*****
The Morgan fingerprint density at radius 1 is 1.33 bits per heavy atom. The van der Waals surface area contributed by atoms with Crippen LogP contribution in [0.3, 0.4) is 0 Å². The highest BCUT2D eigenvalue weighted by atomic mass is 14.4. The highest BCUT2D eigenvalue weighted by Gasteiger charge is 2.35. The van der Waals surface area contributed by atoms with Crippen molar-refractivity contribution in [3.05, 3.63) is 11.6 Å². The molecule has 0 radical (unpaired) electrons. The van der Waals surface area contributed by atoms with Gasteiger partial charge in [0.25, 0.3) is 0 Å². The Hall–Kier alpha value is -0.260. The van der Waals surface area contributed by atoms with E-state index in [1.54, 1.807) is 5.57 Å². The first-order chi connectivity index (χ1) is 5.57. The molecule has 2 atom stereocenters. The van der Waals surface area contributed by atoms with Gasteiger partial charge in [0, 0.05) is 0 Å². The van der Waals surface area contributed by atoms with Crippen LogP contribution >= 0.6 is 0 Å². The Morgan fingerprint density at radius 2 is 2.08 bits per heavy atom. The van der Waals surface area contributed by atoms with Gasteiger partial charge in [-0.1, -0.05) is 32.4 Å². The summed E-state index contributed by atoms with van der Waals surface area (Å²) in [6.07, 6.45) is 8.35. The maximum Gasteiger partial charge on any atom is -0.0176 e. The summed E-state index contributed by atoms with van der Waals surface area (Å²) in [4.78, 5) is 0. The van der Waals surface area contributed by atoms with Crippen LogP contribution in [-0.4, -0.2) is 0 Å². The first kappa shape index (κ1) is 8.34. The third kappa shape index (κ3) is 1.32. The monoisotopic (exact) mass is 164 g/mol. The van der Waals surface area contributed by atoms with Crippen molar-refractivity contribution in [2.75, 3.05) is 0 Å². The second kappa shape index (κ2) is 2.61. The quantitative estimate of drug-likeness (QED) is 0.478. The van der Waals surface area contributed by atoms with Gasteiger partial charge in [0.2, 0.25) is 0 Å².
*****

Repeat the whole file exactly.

The Morgan fingerprint density at radius 1 is 1.33 bits per heavy atom. The van der Waals surface area contributed by atoms with Crippen LogP contribution in [0.3, 0.4) is 0 Å². The highest BCUT2D eigenvalue weighted by atomic mass is 14.4. The highest BCUT2D eigenvalue weighted by Gasteiger charge is 2.35. The van der Waals surface area contributed by atoms with Crippen molar-refractivity contribution in [3.05, 3.63) is 11.6 Å². The molecule has 0 radical (unpaired) electrons. The van der Waals surface area contributed by atoms with Gasteiger partial charge in [0.25, 0.3) is 0 Å². The Hall–Kier alpha value is -0.260. The van der Waals surface area contributed by atoms with E-state index in [1.54, 1.807) is 5.57 Å². The first-order chi connectivity index (χ1) is 5.57. The molecule has 2 atom stereocenters. The van der Waals surface area contributed by atoms with Gasteiger partial charge in [0, 0.05) is 0 Å². The van der Waals surface area contributed by atoms with Crippen LogP contribution >= 0.6 is 0 Å². The Morgan fingerprint density at radius 2 is 2.08 bits per heavy atom. The van der Waals surface area contributed by atoms with Gasteiger partial charge in [-0.1, -0.05) is 32.4 Å². The summed E-state index contributed by atoms with van der Waals surface area (Å²) in [6.07, 6.45) is 8.35. The maximum Gasteiger partial charge on any atom is -0.0176 e. The summed E-state index contributed by atoms with van der Waals surface area (Å²) in [4.78, 5) is 0. The van der Waals surface area contributed by atoms with Crippen LogP contribution in [-0.4, -0.2) is 0 Å². The first kappa shape index (κ1) is 8.34. The third kappa shape index (κ3) is 1.32. The monoisotopic (exact) mass is 164 g/mol. The van der Waals surface area contributed by atoms with Crippen molar-refractivity contribution in [2.75, 3.05) is 0 Å². The second kappa shape index (κ2) is 2.61. The quantitative estimate of drug-likeness (QED) is 0.478. The van der Waals surface area contributed by atoms with Gasteiger partial charge in [0.2, 0.25) is 0 Å².